- Gender and Relationships»
Marriage Traditions - Is There A Positive Side To Arranged Marriage?
Simply uttering the phrase "arranged marriage" conjures up a cornucopia of ills and evils, practiced in the name of greed and self-interest. We shudder at the thought of young women forced into loveless unions for the betterment of the family's wealth or social standing. We mourn for the lost childhood of girls pledged into lives of unending servitude and bondage.
What possible good could ever come of such a heinous institution?
Well, before you write paid to the prospect of doing away with all arranged marriages, consider that we in North American, as well as in some European countries, are definitely in the minority here, folks. Marrying to “follow your heart” is not a new concept, by any means, but it is certainly not the accepted practice in much of the modern world.
Yes, at its worst, an arranged marriage can consign the parties involved to a loveless union, but at its best, as it is practiced in many cultures, it can be the springboard fro a healthy and fruitful joining that nurtures and blesses both the partners and their entire family.
Arranged marriages have been with us since the first cave dwellers looked up from their fires and realized that the little bunch over there had an offspring in whom one of their own offspring seemed to be desperately interested. At this juncture, what with the female of the species being the more forward thinking of the lot, either Mamma or Auntie got into the mix at this point, suggesting perhaps they could arrange an introduction for their backward child.
…and the matchmaker was born. The rest, as they say, is history.
Dynastic unions are by no means unknown in western society,
and yes, so are the its attendant ills. On the positive side of the coin,
however, many such unions have resulted in stable economies, a balance of
power, and cessation of hostilities. We are all familiar with political marriages. We all follow with great interest the alliances of the scions of the rich and powerful.
Much fun has been poked at social climbing mamas who trot out their debutant daughters, seeking the most advantageous match their money and position can finagle.
Oscar Wilde’s “The Importance of Being Earnest” brilliantly parodies the social mores and betrothal practices of his time. When Lady Bracknell discovers that Jack Worthing, suitor to her young charge, has, in fact no parentage save a Gladstone bag in which he was discovered as a young child, abandoned amidst the “left luggage”, she is quite properly horrified.
It is not until all is resolved, and his true parentage, as well as his real name is uncovered, that he is at last deemed a suitable alliance for his beloved.
Lady Bracknell was most cognizant of her duty to “make a good match” for the young woman in her charge, and though Wilde cleverly contrived that all ended well, his witty words did not attack so much the practice of arranged marriage, as the manner in which it was all too often carried out.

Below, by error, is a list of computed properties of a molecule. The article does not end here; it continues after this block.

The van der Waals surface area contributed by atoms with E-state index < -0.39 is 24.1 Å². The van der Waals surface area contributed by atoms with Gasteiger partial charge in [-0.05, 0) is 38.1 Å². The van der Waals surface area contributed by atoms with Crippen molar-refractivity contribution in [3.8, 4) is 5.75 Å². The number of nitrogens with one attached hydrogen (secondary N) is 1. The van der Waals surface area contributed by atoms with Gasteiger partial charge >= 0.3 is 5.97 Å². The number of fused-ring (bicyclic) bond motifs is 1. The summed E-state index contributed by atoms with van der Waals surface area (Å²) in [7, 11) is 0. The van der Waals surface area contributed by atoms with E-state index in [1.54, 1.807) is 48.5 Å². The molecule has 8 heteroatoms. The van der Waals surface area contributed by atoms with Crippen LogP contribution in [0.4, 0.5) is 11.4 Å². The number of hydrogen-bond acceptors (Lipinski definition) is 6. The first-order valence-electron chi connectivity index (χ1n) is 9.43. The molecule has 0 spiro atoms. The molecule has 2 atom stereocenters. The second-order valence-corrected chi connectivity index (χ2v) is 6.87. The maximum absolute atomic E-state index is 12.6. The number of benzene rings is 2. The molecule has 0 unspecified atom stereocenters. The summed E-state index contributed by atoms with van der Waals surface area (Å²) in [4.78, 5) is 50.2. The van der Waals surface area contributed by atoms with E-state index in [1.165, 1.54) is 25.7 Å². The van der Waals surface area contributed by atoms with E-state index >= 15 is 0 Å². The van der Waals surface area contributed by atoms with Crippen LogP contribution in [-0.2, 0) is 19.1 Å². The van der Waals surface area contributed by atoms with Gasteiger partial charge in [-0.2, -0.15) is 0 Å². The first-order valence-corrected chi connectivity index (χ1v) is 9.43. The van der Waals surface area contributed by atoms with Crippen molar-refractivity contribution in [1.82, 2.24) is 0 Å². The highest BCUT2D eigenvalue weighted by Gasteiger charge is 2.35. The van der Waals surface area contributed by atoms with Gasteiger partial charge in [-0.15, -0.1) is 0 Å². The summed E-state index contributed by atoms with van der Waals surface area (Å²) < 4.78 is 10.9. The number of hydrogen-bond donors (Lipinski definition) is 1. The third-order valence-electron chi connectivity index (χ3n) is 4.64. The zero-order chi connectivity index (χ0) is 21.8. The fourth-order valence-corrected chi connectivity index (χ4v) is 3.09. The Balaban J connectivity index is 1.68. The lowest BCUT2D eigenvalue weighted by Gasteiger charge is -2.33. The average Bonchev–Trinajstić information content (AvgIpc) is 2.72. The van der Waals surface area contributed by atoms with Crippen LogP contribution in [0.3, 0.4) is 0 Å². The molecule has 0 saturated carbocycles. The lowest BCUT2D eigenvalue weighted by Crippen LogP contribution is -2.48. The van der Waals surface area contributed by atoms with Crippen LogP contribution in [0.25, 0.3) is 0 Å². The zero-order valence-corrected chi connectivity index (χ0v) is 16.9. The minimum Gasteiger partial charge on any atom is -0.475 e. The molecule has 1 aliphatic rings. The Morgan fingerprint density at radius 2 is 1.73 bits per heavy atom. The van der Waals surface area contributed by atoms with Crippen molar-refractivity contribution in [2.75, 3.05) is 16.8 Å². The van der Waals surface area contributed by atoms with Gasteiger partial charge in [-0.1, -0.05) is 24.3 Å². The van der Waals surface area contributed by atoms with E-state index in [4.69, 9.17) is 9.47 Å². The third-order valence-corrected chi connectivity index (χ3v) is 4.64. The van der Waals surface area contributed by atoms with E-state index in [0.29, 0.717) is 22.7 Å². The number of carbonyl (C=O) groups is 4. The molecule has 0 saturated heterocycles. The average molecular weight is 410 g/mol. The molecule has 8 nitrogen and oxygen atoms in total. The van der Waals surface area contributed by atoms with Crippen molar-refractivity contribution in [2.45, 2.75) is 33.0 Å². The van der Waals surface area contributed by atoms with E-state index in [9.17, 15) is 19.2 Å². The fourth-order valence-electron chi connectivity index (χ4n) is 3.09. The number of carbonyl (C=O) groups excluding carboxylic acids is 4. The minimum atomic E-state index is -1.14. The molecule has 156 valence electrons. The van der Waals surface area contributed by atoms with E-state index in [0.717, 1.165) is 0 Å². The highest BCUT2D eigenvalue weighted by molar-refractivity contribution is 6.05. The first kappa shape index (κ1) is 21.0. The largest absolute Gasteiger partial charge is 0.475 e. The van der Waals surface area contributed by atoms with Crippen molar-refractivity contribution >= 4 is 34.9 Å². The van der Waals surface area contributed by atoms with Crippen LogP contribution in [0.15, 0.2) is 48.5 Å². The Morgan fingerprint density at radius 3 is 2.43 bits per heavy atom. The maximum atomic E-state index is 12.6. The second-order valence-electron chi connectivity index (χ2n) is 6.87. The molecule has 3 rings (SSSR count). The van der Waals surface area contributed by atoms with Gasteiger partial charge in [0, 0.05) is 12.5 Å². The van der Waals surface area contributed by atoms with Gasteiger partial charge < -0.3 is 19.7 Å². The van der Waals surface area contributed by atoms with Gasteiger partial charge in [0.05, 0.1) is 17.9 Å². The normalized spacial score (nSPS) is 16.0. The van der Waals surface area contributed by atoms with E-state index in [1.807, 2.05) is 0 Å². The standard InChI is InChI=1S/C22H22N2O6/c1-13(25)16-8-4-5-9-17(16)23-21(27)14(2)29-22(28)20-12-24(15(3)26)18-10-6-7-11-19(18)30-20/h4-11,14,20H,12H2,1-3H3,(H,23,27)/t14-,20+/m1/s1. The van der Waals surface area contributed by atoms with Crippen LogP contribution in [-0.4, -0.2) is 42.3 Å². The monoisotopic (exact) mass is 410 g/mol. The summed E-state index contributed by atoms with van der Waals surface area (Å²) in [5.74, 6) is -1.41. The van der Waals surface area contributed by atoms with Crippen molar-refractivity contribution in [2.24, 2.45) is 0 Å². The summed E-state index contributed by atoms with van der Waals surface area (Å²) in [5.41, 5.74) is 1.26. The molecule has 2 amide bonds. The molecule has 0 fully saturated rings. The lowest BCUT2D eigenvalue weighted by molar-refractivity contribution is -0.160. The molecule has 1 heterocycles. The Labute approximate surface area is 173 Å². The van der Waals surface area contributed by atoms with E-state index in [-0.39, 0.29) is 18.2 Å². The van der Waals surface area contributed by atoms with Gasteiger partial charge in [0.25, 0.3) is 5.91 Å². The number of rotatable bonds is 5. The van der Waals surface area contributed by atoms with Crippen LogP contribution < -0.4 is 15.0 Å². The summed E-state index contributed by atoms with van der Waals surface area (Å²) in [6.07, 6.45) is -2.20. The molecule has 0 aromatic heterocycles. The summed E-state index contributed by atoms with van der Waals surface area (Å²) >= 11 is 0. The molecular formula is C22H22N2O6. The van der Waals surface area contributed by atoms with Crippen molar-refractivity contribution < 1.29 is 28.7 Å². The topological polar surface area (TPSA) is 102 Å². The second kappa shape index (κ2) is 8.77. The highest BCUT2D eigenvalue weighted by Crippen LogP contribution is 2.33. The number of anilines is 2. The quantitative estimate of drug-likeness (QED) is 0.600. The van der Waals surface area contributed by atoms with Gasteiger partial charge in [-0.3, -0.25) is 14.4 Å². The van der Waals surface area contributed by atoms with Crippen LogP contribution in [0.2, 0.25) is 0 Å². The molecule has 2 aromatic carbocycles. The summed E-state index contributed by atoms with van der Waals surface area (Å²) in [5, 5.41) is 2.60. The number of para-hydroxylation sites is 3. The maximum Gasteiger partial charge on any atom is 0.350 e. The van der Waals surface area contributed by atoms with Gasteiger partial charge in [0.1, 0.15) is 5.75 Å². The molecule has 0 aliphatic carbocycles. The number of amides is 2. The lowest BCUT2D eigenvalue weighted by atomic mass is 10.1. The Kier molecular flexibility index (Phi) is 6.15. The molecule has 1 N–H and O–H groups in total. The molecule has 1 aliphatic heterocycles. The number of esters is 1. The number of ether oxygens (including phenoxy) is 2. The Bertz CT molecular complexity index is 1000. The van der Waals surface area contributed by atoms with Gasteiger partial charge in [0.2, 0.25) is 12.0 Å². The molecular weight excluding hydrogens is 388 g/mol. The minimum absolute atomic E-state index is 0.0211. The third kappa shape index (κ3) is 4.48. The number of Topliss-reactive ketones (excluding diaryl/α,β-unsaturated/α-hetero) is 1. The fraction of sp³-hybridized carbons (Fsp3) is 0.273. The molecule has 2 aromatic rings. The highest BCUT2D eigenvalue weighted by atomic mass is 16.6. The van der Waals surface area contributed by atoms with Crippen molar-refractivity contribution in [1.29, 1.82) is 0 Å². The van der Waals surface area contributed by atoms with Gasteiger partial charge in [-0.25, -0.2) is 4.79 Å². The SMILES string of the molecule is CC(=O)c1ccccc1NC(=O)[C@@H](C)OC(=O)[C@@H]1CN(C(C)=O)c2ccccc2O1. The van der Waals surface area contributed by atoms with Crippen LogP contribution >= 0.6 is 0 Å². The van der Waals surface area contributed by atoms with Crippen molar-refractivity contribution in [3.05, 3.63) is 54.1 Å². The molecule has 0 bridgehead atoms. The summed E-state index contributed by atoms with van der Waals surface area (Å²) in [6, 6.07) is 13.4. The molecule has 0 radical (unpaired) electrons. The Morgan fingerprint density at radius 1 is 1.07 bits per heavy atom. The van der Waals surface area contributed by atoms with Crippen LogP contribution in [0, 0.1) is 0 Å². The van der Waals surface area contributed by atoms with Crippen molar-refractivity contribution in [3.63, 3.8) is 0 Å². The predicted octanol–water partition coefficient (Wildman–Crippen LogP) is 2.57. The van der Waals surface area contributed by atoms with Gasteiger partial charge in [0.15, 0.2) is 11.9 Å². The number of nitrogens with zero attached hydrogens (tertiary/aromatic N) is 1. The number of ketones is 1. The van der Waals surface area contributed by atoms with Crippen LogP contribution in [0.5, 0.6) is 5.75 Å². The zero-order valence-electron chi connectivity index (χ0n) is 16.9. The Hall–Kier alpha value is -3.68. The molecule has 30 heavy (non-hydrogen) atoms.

The young lovers did not escape his magnifying glass, for their own actions and prejudices are shown to be as equally over-romantic and foolish as the adherence to propriety of the “older and wiser” heads was hide-bound and blinkered.
All too often in western society, we deride the culture and practices of those who still arrange marriages for their children. A closer examination, though, will reveal the care that is often taken to ensure the future happiness of the couple.
In many cultures, their stars will be cast and lengthy horoscopes charted to ensure a felicitous union. At times, a dowry is sought or offered, but that custom was instituted to ensure the welfare of the bride and her eventual offspring should anything happen to her husband.
In other cultures, a family member is charged with finding a suitable match, or a number of suitable matches. Then, the prospective suitors are allowed to meet their potential intended to see if any sparks are ignited. Long before this happens, though, the young men and women are carefully vetted for likes and dislikes, traits in common, complementary characteristics, and any other information tha can be discovered and deemed relevant.
Often, the process is much more informal, with the families in the community already knowing much about each other, and having already decided what could be potentially good pairings, and which may well be disastrous. Of course, like any system, this method, too, has its glitches and hiccups, and all pairings made in heaven do not last with all the best of intentions.
…but look at our track record for modern, North American marriages. Our system of following one’s heart is, perhaps, the most selfish viewpoint of all. We take little into account of our families’ feelings about the proposed joining – often, we take great pleasure in defying their hopes and expectations simply because our culture celebrates our doing so.
…and if we affirm that we are at the mercy of our feelings and our instincts, then I would suggest that some of us - I, for one - need to have our instincts about marriage partners taken away and put someplace safe where we can’t hurt ourselves with them until such time we have displayed sufficient maturity that we can safely be allowed to play with them again.
Arranged marriage may not have a great reputation in this neck of the woods, but our own track record show a path of wanton destruction and broken marriages that we positively celebrate. Look at the magazines next to the checkout next time you are at the supermarket, and tell me how many headlines trumpet the real or imagined marital problems of the rich and famous.
Maybe arranging marriages is not such a terrible way to go about things after all…